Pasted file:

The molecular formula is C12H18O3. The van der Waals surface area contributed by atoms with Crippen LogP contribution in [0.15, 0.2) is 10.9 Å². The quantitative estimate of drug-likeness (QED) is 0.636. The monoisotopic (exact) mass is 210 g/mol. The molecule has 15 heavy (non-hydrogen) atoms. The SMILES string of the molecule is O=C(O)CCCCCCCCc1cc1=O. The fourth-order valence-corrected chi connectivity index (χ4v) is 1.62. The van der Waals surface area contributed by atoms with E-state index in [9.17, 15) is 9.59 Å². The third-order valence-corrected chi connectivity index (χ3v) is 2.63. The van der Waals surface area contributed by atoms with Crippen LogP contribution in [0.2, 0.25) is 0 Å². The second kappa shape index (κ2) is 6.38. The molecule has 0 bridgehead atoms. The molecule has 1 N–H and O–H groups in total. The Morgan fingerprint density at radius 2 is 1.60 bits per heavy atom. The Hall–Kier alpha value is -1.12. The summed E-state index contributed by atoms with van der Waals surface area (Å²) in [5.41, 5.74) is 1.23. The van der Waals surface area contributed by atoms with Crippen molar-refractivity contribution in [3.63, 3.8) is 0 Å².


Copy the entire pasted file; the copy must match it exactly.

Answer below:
The molecular formula is C12H18O3. The van der Waals surface area contributed by atoms with Crippen LogP contribution in [0.15, 0.2) is 10.9 Å². The quantitative estimate of drug-likeness (QED) is 0.636. The monoisotopic (exact) mass is 210 g/mol. The molecule has 15 heavy (non-hydrogen) atoms. The SMILES string of the molecule is O=C(O)CCCCCCCCc1cc1=O. The fourth-order valence-corrected chi connectivity index (χ4v) is 1.62. The van der Waals surface area contributed by atoms with E-state index in [9.17, 15) is 9.59 Å². The third-order valence-corrected chi connectivity index (χ3v) is 2.63. The van der Waals surface area contributed by atoms with Crippen LogP contribution in [0.2, 0.25) is 0 Å². The second kappa shape index (κ2) is 6.38. The molecule has 0 bridgehead atoms. The molecule has 1 N–H and O–H groups in total. The Morgan fingerprint density at radius 2 is 1.60 bits per heavy atom. The Hall–Kier alpha value is -1.12. The summed E-state index contributed by atoms with van der Waals surface area (Å²) in [5.41, 5.74) is 1.23. The van der Waals surface area contributed by atoms with Crippen molar-refractivity contribution in [3.63, 3.8) is 0 Å².